it's pretty neat. we were having trouble syncing the two connections... the problem was that the tunneler didn't know what server to bounce the data to... we were trying to use commands (in a telnet environment) but this created problems when trying to use other client (other than telnet)... we dcided to go with some CGI tools that help the user/client configure his/her connections to the unreachable host (ie- my IRC server)... anyway, when we are done with the coding i might post the source- it's pretty simple and rather useful...

    anyway- i thought i'd just keep y'all informaed
    When you connect to your ISP, you are potentially opening your computer to the world. There are \'naughty people\' out there who enjoy breaking into other people\'s computers. Give some thought to the security of your computer...
    http://www.AntiOnline.com/sig.php?imageid=360

  6. #6
    ----------------------------------------------------------------
    alright gang, i'm so close to having this application up & running...

    -problem, is that when you connect via IRC the server will request some ident information via port 113 (someone correct me if i'm wrong) ... the idea is that (i think) your IRC Client will actually listen/serve on port 113 to any request(s) the IRC Server makes...

    -the whole idea of the application is to allow IRC via other ports (23,80,etc...) and bounce them to 6667 or whatever... i'm having a tricky time finding info on this ident/113 thing... if anyone that runs an IRC server could shed some light on this subject i'd be very gratefull...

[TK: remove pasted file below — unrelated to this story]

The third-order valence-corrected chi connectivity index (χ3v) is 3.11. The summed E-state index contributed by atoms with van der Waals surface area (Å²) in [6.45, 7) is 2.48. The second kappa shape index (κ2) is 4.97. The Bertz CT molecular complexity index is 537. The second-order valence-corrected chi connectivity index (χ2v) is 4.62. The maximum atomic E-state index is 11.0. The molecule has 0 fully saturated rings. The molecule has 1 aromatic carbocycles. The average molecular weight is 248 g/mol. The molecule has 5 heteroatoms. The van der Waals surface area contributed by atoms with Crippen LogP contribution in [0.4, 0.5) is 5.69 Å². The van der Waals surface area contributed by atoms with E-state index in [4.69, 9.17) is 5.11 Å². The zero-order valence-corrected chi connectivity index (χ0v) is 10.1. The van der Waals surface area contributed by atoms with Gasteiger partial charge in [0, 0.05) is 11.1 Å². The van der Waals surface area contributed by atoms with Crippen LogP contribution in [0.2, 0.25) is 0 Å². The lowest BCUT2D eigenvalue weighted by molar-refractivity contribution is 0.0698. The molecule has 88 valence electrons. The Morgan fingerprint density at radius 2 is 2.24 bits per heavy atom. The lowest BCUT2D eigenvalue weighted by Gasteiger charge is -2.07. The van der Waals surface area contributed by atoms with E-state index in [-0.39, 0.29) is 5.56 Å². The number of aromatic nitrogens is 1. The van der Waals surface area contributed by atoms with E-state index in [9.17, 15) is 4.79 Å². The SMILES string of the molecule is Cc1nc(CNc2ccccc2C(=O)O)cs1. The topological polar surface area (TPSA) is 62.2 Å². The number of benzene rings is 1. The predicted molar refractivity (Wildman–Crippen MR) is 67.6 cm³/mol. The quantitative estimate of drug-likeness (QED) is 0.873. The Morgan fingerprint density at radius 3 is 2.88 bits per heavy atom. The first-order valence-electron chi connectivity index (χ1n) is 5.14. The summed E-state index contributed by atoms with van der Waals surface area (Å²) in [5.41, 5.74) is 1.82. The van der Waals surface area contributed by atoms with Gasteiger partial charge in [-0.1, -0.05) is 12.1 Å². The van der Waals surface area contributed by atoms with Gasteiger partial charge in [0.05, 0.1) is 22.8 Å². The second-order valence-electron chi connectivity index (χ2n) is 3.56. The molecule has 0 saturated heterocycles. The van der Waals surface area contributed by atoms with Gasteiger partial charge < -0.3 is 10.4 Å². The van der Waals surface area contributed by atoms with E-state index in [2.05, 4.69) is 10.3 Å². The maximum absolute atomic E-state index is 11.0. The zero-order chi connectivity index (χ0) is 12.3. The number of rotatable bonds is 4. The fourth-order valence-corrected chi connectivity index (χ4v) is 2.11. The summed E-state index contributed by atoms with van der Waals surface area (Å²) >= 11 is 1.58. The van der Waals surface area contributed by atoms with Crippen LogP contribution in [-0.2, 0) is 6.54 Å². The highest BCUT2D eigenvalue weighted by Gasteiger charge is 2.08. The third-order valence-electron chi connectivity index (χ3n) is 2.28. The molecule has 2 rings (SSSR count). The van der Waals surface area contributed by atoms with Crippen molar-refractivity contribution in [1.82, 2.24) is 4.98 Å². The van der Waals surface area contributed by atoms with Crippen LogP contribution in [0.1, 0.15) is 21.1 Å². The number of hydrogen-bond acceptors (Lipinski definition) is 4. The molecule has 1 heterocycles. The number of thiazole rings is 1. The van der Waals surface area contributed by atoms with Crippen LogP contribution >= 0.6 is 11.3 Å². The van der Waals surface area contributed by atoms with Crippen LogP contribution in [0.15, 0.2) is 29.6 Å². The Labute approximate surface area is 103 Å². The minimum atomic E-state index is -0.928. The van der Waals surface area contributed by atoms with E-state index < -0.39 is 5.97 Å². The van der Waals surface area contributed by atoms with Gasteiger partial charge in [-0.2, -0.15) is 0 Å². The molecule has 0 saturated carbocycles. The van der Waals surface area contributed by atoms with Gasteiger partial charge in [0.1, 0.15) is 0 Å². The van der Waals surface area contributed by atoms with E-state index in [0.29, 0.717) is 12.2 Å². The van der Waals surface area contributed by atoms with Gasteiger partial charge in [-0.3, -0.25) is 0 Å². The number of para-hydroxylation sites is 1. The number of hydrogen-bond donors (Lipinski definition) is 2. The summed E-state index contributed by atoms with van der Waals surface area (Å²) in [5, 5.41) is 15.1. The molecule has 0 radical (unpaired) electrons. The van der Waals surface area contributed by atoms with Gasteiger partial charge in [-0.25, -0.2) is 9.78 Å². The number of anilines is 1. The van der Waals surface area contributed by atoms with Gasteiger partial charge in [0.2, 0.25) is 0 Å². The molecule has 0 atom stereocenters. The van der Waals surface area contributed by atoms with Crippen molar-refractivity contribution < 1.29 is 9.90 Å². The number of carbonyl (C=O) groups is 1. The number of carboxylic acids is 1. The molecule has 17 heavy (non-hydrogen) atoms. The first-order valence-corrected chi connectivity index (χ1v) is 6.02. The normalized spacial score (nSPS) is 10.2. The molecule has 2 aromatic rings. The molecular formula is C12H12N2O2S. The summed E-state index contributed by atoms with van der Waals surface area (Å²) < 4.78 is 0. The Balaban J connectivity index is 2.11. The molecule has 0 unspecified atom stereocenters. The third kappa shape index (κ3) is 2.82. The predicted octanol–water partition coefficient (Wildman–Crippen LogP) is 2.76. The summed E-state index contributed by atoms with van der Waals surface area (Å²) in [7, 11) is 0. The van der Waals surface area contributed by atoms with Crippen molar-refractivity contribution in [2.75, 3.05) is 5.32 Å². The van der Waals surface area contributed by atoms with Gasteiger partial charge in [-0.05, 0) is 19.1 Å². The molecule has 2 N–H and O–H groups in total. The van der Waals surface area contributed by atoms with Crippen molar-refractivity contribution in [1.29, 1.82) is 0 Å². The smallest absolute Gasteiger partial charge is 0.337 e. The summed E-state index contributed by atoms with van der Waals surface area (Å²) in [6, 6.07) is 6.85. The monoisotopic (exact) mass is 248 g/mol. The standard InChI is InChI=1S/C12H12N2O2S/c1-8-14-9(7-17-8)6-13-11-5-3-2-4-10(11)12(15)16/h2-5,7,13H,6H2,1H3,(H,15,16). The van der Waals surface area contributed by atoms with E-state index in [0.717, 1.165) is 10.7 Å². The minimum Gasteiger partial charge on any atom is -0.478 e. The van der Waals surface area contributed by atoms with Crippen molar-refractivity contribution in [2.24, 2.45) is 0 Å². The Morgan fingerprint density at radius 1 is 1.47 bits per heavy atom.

-the basic idea is to emulate the ident requests...
    When you connect to your ISP, you are potentially opening your computer to the world. There are \'naughty people\' out there who enjoy breaking into other people\'s computers. Give some thought to the security of your computer...
    http://www.AntiOnline.com/sig.php?imageid=360

  7. #7
    Just Another Geek
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    Originally posted here by pr0letariat
    ----------------------------------------------------------------
    alright gang, i'm so close to having this application up & running...

    -problem, is that when you connect via IRC the server will request some ident information via port 113 (someone correct me if i'm wrong) ... the idea is that (i think) your IRC Client will actually listen/serve on port 113 to any request(s) the IRC Server makes...
    You're right. Most IRC servers do not require you to respond to a ident request. What ident does is identify the user that runs the application that listens on a perticular port.
    If you do not reply to the ident request you will notice your id on irc will start with an ~.


    -the whole idea of the application is to allow IRC via other ports (23,80,etc...) and bounce them to 6667 or whatever... i'm having a tricky time finding info on this ident/113 thing... if anyone that runs an IRC server could shed some light on this subject i'd be very gratefull...

    -the basic idea is to emulate the ident requests...
    Read RFC-1413
    Oliver's Law:
    Experience is something you don't get until just after you need it.

  8. #8
    sorry if this makes me sound stupid or whatever, and dont think im mocking you, but what is the point of having two servers just bounce data back and forward???

  9. #9
    Senior Member tampabay420's Avatar
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    to change the port the data is coming through...
    he said it was for IRC, so i assume that the IRC ports (~6667) or prolly blocked (as they are on my network as well) it would be easy to use non-wanted services/tools via common (http, ftp, telnet) ports... but i could be wrong...
    yeah, I\'m gonna need that by friday...